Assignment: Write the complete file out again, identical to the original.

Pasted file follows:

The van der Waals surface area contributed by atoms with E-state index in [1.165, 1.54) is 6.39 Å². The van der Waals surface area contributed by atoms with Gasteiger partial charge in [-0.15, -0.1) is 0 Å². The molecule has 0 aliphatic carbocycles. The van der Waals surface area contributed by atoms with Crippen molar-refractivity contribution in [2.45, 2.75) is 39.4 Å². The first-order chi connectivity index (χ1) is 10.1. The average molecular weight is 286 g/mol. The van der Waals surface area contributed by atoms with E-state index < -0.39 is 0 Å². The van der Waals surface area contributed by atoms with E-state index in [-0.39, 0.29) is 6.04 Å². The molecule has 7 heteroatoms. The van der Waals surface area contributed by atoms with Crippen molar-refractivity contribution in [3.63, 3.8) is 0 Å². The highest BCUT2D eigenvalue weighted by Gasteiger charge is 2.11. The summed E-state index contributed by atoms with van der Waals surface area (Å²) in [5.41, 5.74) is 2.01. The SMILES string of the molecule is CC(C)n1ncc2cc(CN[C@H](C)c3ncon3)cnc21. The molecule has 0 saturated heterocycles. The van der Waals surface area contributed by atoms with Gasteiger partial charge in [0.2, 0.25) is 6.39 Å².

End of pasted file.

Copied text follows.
The van der Waals surface area contributed by atoms with E-state index in [1.165, 1.54) is 6.39 Å². The van der Waals surface area contributed by atoms with Gasteiger partial charge in [-0.15, -0.1) is 0 Å². The molecule has 0 aliphatic carbocycles. The van der Waals surface area contributed by atoms with Crippen molar-refractivity contribution in [2.45, 2.75) is 39.4 Å². The first-order chi connectivity index (χ1) is 10.1. The average molecular weight is 286 g/mol. The van der Waals surface area contributed by atoms with E-state index < -0.39 is 0 Å². The van der Waals surface area contributed by atoms with E-state index in [-0.39, 0.29) is 6.04 Å². The molecule has 7 heteroatoms. The van der Waals surface area contributed by atoms with Crippen molar-refractivity contribution in [3.63, 3.8) is 0 Å². The highest BCUT2D eigenvalue weighted by Gasteiger charge is 2.11. The summed E-state index contributed by atoms with van der Waals surface area (Å²) in [5.41, 5.74) is 2.01. The SMILES string of the molecule is CC(C)n1ncc2cc(CN[C@H](C)c3ncon3)cnc21. The molecule has 0 saturated heterocycles. The van der Waals surface area contributed by atoms with Gasteiger partial charge in [0.2, 0.25) is 6.39 Å².